Power Toothbrushes Superior
By Bill Berkrot, Reuters Health
NEW YORK (Reuters) - Use of a certain
kind of power toothbrush each day could keep the dental hygienist
People who wake up in a cold sweat
at the thought of dental assistants with sharp instruments hacking
away at plaque on their teeth, or those simply interested in the
most efficient method of daily dental care, should use a power
toothbrush with rotational/oscillation action, according to a
The finding, announced at a symposium
in Boston on Saturday, comes from the oral health wing of the
Cochrane Collaboration, an international nonprofit organization
that compiles and reviews data from healthcare studies.
Rotational oscillation toothbrushes--those
that rotate in one direction and then the other--removed up to
11% more plaque and reduced bleeding of the gums by up to 17%
more than manual or other power toothbrushes, according to results
compiled by the Manchester, England-based Cochrane Oral Health
Group, which analyzed data from clinical trials conducted over
The Cochrane study extracted data
from reports on 29 clinical trials involving 2,547 participants
in North America, Europe and Israel. Some of the trials dated
back to 1964, while others contained data from as recently as
The trials compared the effectiveness
of all forms of manual and six types of power toothbrushes with
mechanically moving heads used over one-month and three-month
According to the findings unveiled
at the conference sponsored by the Forsyth Center for Evidence-Based
Dentistry, only the rotational oscillation toothbrushes proved
more effective than manual toothbrushes in reducing plaque and
gingivitis. The results did not explain why the rotational oscillation
toothbrushes were more effective than power toothbrushes with
only circular or side-to-side motion.
While the study does not deal with
long-term benefits to dental health, Richard Niederman, a periodontist
and director of the Forsyth Center, called it "a huge first step."
The next step, he said, would be
a review of use of the toothbrushes over three or five years.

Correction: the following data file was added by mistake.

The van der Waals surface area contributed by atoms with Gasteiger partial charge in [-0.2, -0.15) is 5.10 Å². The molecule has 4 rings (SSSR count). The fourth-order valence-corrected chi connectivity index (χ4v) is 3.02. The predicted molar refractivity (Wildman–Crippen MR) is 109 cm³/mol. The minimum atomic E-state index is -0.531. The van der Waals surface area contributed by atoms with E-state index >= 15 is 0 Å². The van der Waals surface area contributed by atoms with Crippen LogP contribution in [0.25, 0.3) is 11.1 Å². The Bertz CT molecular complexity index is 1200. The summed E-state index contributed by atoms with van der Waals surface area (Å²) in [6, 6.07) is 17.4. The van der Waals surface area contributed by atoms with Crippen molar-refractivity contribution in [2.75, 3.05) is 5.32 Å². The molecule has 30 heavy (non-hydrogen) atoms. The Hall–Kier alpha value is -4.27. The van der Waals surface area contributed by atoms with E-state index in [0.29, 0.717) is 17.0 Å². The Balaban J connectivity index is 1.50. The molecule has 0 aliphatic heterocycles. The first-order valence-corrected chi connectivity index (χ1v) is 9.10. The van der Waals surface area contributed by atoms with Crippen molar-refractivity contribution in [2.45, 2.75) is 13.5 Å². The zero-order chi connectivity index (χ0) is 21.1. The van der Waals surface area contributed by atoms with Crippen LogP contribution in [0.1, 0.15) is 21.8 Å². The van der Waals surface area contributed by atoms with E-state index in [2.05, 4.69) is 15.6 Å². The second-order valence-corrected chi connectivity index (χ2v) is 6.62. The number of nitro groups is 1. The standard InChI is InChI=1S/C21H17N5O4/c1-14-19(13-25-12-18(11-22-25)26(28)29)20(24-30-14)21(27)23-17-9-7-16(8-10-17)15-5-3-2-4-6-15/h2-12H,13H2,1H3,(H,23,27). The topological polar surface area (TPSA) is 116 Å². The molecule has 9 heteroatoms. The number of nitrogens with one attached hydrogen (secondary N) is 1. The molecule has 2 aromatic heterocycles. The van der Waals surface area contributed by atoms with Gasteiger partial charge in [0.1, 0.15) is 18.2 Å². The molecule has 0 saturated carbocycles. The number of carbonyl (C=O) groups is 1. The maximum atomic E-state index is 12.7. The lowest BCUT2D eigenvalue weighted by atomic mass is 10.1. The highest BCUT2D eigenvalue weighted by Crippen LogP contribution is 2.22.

"They reduce bacterial plaque that
causes disease," he said of the rotating oscillating brushes.
"The next thing to see is do they really reduce cavities or periodontal
The motion of power toothbrushes
is up to 100 times that of manual brushing, Niederman said.
Dr. Kenneth Burrell, senior director
of the Council on Scientific Affairs for the American Dental Association,
said the findings, if they prove accurate, could be useful in
helping dentists make recommendations to their patients.
"That still doesn't mean that every
man, woman and child should abandon the toothbrush that they're
currently using," Burrell said.
"Someone using the simplest manual
toothbrush with good knowledge of how to brush and conscientious
brushing can do just as well as somebody using a power toothbrush
regardless of the design," Burrell said.
There are two parts that make up
the effect of toothbrushing, Burrell explained. "One is the device
you use, and the other is the person attached to device."
If you brush incorrectly, it doesn't
matter what kind of toothbrush you use, he said.
"What this review is telling you
is that an average person putting in an average effort is going
to see a better effect than using other brushes."
Said William Shaw, who helped compile
the data for the Cochrane Collaboration: "If you can afford a
rotational oscillating power toothbrush and it feels good to you,
it offers modest improvement in ability to clean your teeth."
Reference Source 89